Parenthood and the problem of ‘popping round’.

Parenthood and the problem of ‘popping round’.

Welcome arrivals bring unexpected visitors

The arrival of a new baby into the family is an emotional time, full of joy and excitement for what the future will bring, but it can often be a tough time for some. New parents get dropped into a bewildering world of nappies, nap-times and not nearly enough sleep, while freshly appointed grandparents, uncles and aunts eagerly await an opportunity to meet the latest addition. The temptation to pop by unannounced to see the little one is often too great to bear and it’s not uncommon for well-meaning family members to turn up just as baby is nodding off or in the middle of a feed.

The pitter patter of too many feet

At Ring, we wanted to find out what impact these unexpected visits had on people with newborns. So we commissioned a new parent study that asked 1,000 mums and 1,000 dads with babies under 8 months old to reveal their biggest bugbears when relatives dropped by without warning. Perhaps unsurprisingly, 99% of parents surveyed agreed that unplanned visits were an inconvenience, with 57% of them saying that the biggest problem was the disruption of sleeping and feeding routines. Considering 80% of them admitted having to deal with unexpected visitors at least once a week and with a very tired 13% of them experiencing the issue on a daily basis, it’s easy to see why this is such a common issue!

A smarter helping hand

Anyone who has been a new parent will recognise the desire to find something, anything, that will help navigate the early days of parenthood. While at times, a helping hand from a relative might be welcome, for the parents we surveyed, that helping hand quickly becomes a hindrance when it arrives at an awkward time. Naturally, this leads many mums and dads to seek out other ways to ease the pressures of parenthood. In recent years, the rise of smart home technology has provided a welcome solution to everyday problems and many of the parents we spoke to felt that smart devices could help them. Of all the available smart technology, 40% of those surveyed said that devices allowing them to speak to visitors at their door, or to view their home and garden from their phone would be the most useful. Parents under 24 years old were the most likely to use smart technology and 49% of them went a step further, expressing a desire to be able to use hands-free voice commands to control smart tech around their home.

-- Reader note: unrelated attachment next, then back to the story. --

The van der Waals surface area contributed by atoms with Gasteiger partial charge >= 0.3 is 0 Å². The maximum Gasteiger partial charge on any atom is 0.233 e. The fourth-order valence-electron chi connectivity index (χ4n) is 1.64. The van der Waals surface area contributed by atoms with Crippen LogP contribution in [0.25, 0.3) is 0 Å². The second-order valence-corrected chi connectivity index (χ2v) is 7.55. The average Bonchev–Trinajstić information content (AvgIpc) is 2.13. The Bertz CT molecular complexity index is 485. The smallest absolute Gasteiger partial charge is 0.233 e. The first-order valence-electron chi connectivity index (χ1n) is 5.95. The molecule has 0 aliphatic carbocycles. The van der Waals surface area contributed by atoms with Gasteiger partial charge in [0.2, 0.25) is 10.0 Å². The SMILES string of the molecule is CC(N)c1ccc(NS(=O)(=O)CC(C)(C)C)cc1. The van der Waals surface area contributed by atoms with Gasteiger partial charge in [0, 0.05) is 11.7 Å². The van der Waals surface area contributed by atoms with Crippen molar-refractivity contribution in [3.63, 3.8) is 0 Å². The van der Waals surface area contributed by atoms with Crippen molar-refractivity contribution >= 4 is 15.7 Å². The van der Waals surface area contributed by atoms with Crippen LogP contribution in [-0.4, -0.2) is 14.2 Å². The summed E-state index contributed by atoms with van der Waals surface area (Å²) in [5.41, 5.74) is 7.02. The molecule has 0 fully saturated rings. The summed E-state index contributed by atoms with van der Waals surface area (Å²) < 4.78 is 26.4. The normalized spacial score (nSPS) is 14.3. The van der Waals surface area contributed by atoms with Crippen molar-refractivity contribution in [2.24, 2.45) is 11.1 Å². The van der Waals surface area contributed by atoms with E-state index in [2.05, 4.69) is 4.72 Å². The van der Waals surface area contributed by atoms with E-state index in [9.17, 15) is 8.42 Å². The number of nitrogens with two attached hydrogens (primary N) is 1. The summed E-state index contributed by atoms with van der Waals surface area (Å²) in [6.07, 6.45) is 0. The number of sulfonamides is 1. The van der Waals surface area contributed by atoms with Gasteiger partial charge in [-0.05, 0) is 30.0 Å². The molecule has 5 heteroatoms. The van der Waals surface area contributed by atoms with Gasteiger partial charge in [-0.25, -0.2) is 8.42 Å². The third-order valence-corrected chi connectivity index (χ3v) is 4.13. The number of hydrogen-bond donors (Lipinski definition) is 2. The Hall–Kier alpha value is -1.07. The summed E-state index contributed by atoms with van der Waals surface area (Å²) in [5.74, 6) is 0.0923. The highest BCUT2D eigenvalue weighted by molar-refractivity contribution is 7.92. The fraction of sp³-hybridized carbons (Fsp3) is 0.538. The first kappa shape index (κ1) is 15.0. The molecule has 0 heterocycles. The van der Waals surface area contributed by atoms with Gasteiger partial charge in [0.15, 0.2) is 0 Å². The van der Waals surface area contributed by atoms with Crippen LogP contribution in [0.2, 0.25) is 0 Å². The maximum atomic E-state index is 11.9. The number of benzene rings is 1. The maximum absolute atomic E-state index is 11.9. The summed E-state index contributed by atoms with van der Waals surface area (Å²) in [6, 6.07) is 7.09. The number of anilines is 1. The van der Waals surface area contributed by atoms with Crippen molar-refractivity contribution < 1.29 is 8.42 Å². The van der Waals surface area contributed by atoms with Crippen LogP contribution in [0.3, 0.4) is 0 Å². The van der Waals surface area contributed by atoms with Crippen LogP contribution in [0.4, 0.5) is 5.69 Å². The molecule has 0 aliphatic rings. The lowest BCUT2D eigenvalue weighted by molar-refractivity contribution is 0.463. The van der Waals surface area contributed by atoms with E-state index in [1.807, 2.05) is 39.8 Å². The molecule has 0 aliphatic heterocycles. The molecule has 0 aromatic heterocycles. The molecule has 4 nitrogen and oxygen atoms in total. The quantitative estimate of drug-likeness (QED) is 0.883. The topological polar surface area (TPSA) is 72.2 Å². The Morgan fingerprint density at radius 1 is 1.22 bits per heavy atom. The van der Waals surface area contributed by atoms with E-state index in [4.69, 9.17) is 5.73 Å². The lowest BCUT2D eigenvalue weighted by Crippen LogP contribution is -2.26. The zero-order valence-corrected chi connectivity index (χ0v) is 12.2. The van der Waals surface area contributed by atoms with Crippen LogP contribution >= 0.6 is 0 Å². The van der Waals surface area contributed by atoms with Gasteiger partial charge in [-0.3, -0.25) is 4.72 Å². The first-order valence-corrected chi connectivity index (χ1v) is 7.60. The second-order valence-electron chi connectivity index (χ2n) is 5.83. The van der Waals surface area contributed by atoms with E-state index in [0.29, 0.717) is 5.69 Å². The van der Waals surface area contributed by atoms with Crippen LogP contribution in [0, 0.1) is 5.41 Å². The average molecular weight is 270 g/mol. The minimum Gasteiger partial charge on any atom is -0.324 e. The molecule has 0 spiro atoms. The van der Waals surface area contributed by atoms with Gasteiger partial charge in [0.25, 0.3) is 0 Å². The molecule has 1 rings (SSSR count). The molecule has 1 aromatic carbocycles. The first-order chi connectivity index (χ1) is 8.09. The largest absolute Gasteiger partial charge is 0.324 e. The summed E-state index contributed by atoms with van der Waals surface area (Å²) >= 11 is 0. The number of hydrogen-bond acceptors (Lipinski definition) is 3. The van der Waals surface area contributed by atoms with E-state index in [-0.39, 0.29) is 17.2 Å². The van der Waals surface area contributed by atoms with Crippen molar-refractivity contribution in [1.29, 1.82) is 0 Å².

Take the pressure off with tech

To make life with a new baby a little easier, many new parents are turning to smart technology like video doorbells and security cameras. These clever devices let parents see who is dropping by without dropping what they are doing, speak to visitors using built-in two-way talk and control it all hands-free with Alexa-enabled devices. They can even get motion notifications that let them know someone is approaching so they can mute doorbell chimes or notifications before they wake the baby. If they’re busy settling the little one, a quick replies feature that automatically plays a pre-recorded message helps them let visitors know they can’t come to the door, without disturbing nap-time.

Let Ring do it for you

As our research suggests, unexpected visits from well-meaning friends and family can create extra pressure for new parents but let’s face it, unexpected visitors can cause unwanted disruption to any of us. If you’re like 30% of new parents that would benefit from a Ring Video Doorbell or Security Camera, then why not check out Ring’s range of products that let you see, hear and speak to visitors from wherever you are? To learn more about our full range, including indoor and outdoor Security Cameras, a customisable Alarm Security System and much more, just head to